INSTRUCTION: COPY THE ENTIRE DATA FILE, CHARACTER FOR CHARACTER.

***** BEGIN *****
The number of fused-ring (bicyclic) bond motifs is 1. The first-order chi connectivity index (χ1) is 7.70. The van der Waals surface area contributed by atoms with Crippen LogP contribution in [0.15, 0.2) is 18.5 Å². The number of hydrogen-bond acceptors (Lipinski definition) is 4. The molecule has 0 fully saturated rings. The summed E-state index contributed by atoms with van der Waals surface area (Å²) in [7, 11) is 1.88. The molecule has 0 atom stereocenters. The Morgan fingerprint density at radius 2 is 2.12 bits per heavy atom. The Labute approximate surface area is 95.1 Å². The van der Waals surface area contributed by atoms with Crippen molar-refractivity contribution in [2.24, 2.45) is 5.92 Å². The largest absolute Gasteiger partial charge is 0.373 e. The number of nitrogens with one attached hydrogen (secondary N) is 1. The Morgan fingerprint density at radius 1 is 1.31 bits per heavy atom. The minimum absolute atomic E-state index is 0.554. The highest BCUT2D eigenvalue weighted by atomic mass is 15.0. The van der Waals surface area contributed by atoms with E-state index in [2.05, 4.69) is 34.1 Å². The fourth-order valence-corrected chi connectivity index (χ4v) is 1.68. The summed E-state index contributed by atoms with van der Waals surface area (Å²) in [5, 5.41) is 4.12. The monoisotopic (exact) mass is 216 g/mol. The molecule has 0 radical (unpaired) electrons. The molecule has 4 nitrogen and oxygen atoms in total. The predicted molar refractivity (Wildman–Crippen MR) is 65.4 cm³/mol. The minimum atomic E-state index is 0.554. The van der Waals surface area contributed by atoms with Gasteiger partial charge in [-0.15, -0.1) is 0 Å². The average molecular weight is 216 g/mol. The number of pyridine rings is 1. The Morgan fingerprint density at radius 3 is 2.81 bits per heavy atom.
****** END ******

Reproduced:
The number of fused-ring (bicyclic) bond motifs is 1. The first-order chi connectivity index (χ1) is 7.70. The van der Waals surface area contributed by atoms with Crippen LogP contribution in [0.15, 0.2) is 18.5 Å². The number of hydrogen-bond acceptors (Lipinski definition) is 4. The molecule has 0 fully saturated rings. The summed E-state index contributed by atoms with van der Waals surface area (Å²) in [7, 11) is 1.88. The molecule has 0 atom stereocenters. The Morgan fingerprint density at radius 2 is 2.12 bits per heavy atom. The Labute approximate surface area is 95.1 Å². The van der Waals surface area contributed by atoms with Crippen molar-refractivity contribution in [2.24, 2.45) is 5.92 Å². The largest absolute Gasteiger partial charge is 0.373 e. The number of nitrogens with one attached hydrogen (secondary N) is 1. The Morgan fingerprint density at radius 1 is 1.31 bits per heavy atom. The minimum absolute atomic E-state index is 0.554. The highest BCUT2D eigenvalue weighted by atomic mass is 15.0. The van der Waals surface area contributed by atoms with E-state index in [2.05, 4.69) is 34.1 Å². The fourth-order valence-corrected chi connectivity index (χ4v) is 1.68. The summed E-state index contributed by atoms with van der Waals surface area (Å²) in [5, 5.41) is 4.12. The monoisotopic (exact) mass is 216 g/mol. The molecule has 0 radical (unpaired) electrons. The molecule has 4 nitrogen and oxygen atoms in total. The predicted molar refractivity (Wildman–Crippen MR) is 65.4 cm³/mol. The minimum atomic E-state index is 0.554. The van der Waals surface area contributed by atoms with Gasteiger partial charge in [-0.15, -0.1) is 0 Å². The average molecular weight is 216 g/mol. The number of pyridine rings is 1. The Morgan fingerprint density at radius 3 is 2.81 bits per heavy atom.